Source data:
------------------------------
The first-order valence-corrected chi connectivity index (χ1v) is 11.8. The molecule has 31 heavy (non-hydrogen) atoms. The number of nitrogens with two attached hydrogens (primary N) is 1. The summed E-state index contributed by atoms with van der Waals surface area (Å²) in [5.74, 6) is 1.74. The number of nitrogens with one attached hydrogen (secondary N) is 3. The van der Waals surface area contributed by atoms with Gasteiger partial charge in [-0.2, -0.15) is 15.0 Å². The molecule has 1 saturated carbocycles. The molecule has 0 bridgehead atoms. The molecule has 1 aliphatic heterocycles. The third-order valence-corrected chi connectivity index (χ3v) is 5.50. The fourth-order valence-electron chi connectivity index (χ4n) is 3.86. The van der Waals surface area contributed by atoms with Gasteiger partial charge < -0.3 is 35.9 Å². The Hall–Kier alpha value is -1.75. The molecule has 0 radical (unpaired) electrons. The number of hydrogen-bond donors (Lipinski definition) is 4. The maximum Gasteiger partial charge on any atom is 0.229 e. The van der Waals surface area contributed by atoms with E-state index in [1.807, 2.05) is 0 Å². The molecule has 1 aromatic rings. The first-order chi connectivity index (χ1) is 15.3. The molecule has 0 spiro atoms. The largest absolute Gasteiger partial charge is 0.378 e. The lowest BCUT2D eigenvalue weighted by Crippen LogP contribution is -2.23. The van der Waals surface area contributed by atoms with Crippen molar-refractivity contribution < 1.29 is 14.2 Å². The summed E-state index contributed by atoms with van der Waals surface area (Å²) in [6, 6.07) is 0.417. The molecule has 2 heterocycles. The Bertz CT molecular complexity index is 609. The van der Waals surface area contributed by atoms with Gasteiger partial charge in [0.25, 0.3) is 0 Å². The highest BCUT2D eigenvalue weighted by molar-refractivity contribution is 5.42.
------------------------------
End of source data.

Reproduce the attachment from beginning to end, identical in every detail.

The first-order valence-corrected chi connectivity index (χ1v) is 11.8. The molecule has 31 heavy (non-hydrogen) atoms. The number of nitrogens with two attached hydrogens (primary N) is 1. The summed E-state index contributed by atoms with van der Waals surface area (Å²) in [5.74, 6) is 1.74. The number of nitrogens with one attached hydrogen (secondary N) is 3. The van der Waals surface area contributed by atoms with Gasteiger partial charge in [-0.2, -0.15) is 15.0 Å². The molecule has 1 saturated carbocycles. The molecule has 0 bridgehead atoms. The molecule has 1 aliphatic heterocycles. The third-order valence-corrected chi connectivity index (χ3v) is 5.50. The fourth-order valence-electron chi connectivity index (χ4n) is 3.86. The van der Waals surface area contributed by atoms with Gasteiger partial charge < -0.3 is 35.9 Å². The Hall–Kier alpha value is -1.75. The molecule has 0 radical (unpaired) electrons. The number of hydrogen-bond donors (Lipinski definition) is 4. The maximum Gasteiger partial charge on any atom is 0.229 e. The van der Waals surface area contributed by atoms with E-state index in [1.807, 2.05) is 0 Å². The molecule has 1 aromatic rings. The first-order chi connectivity index (χ1) is 15.3. The molecule has 0 spiro atoms. The largest absolute Gasteiger partial charge is 0.378 e. The lowest BCUT2D eigenvalue weighted by Crippen LogP contribution is -2.23. The van der Waals surface area contributed by atoms with Crippen molar-refractivity contribution < 1.29 is 14.2 Å². The summed E-state index contributed by atoms with van der Waals surface area (Å²) in [6, 6.07) is 0.417. The molecule has 2 heterocycles. The Bertz CT molecular complexity index is 609. The van der Waals surface area contributed by atoms with Gasteiger partial charge in [0.25, 0.3) is 0 Å². The highest BCUT2D eigenvalue weighted by molar-refractivity contribution is 5.42.